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Year : 2014  |  Volume : 6  |  Issue : 5  |  Page : 2-5  

Periodontally accelerated osteogenic orthodontics: An interdisciplinary approach for faster orthodontic therapy

Department of Periodontics and Implantology, Drs. Sudha and Nageswara Rao, Siddhartha Institute of Dental Sciences, Chinnaoutapalli, Gannavaram, Vijayawada, Andhra Pradesh, India

Date of Submission30-Mar-2014
Date of Decision30-Mar-2014
Date of Acceptance09-Apr-2014
Date of Web Publication25-Jul-2014

Correspondence Address:
Dr. Lohith Yalamanchi
Department of Periodontics and Implantology, Drs. Sudha and Nageswara Rao, Siddhartha Institute of Dental Sciences, Chinnaoutapalli, Gannavaram, Vijayawada, Andhra Pradesh
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Source of Support: None, Conflict of Interest: None

DOI: 10.4103/0975-7406.137244

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Periodontally accelerated osteogenic orthodontics is a relatively new procedure designed to minimize the time taken for orthodontic treatment. The orthodontist avails of the aid of a periodontist to perform decortication of the bone and places bone graft for rapid orthodontic correction of malocclusion. A PubMed search was carried out to identify papers describing the procedure, and the data were organized in the current format.

Keywords: Alveolar osteogenic orthodontics, orthodontics, periodontally accelerated osteogenic orthodontic, periodontics, Wilckodontics

How to cite this article:
Adusumilli S, Yalamanchi L, Yalamanchili PS. Periodontally accelerated osteogenic orthodontics: An interdisciplinary approach for faster orthodontic therapy. J Pharm Bioall Sci 2014;6, Suppl S1:2-5

How to cite this URL:
Adusumilli S, Yalamanchi L, Yalamanchili PS. Periodontally accelerated osteogenic orthodontics: An interdisciplinary approach for faster orthodontic therapy. J Pharm Bioall Sci [serial online] 2014 [cited 2022 Aug 11];6, Suppl S1:2-5. Available from:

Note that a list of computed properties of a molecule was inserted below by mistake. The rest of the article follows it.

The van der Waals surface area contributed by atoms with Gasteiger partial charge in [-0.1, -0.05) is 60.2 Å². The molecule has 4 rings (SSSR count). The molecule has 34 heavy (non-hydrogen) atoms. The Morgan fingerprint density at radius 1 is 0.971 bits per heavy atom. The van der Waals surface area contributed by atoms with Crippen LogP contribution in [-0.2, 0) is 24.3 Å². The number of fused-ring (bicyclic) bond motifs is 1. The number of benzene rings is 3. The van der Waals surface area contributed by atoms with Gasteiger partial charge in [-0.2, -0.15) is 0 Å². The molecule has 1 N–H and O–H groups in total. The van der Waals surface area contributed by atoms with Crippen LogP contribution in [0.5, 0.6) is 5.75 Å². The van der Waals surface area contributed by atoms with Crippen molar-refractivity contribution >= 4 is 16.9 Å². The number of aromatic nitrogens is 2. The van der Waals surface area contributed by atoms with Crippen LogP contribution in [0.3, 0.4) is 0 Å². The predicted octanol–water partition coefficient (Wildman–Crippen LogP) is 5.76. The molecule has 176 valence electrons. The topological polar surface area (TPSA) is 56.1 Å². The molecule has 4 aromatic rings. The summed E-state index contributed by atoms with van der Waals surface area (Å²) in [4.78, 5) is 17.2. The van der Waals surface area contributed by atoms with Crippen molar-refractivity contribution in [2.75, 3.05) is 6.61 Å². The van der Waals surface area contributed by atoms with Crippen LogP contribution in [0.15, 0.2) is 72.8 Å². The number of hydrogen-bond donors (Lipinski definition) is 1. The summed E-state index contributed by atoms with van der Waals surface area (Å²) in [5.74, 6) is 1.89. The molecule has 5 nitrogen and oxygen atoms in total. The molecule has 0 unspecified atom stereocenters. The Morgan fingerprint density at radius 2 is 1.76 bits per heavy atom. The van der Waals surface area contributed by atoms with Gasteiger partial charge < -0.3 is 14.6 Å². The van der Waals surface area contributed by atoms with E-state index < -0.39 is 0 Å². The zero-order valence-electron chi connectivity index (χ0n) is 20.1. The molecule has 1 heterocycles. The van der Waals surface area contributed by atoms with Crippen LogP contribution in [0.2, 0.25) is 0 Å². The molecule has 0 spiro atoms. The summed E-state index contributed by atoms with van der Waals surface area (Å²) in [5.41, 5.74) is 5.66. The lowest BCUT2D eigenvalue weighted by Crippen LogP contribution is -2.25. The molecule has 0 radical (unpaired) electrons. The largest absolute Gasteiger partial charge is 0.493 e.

Periodontally accelerated osteogenic orthodontic (PAOO) treatment is also known as alveolar osteogenic orthodontics or Wilckodontics. It mainly focuses on enhancing the manner in which the periodontium responds to applied forces and on providing for more intact periodontium and increased alveolar volume to support the teeth and overlying soft tissues during retention.

   History Top

surgery. [1] laid the foundation for this procedure by recommending surgical remodeling of the alveolar ridge in order to correct occlusal abnormalities. Where selective alveolar decortication was performed to accelerate orthodontic tooth movement, and bone graft was placed to add volume. The regional osteopenia that occurs by this manipulation allows the orthodontist to give patients an accelerated rate of orthodontic tooth movement and when grafts are placed. The movement of the teeth maintains the osteopenic state past the usual 4-6 months naturally induced by decortication or even some adjacent soft tissue surgery. [2],[3]

Murphy [4] has referred the ability to morph bone with orthodontic tooth movement done in conjunction with periodontal bone activation and alveolar augmentation as "in vivo tissue engineering." The surgical component of the PAOO technique is an in-office procedure, that has similar level of morbidity as other orthodontic-related surgeries such as third molar removal, bicuspid extractions, gingival grafting, and it certainly carries lesser morbidity than orthognathic surgery.

Frost [5] in his study reported of a physiologic response, called the regional acceleratory phenomenon (RAP) as a response to osseous insult in endochondral long bones. Yaffe et al. [6] also described the same phenomenon in the mandible following periodontal flap surgery.

Wilcko et al. [7] have reported that in an evaluation of corticotomized patients, the small outlined blocks of bone lost their structural integrity due to demineralization of the alveolar bone over root prominences. This apparent demineralization occurred in close approximation to the circumscribing corticotomy cuts both on the pressure side of the teeth and on the tension side of the teeth. The initial alveolar demineralization and subsequent remineralization was consistent with the cascading physiologic events associated with RAP. The facilitated tooth movement subsequent to a corticotomy-based surgery can thus be attributed to a physiologically based periodontal ligament mediated process. [8]

Wilcko et al. [9] have further reported that the remineralization phase of the RAP was complete in adolescents at roughly 2 years post corticotomy surgery, however similar results could not be observed in adult patients, which was likely due to the decreased recuperative potential of adult bone in comparison to adolescent bone. It has also been suggested that the operative signal transduction converting mechanical signal to biochemical events is mediated by the osteocyte-canalliculi syncytium, [10],[11] that further elaborates on the simplistic events described in the "pressure-tension" model.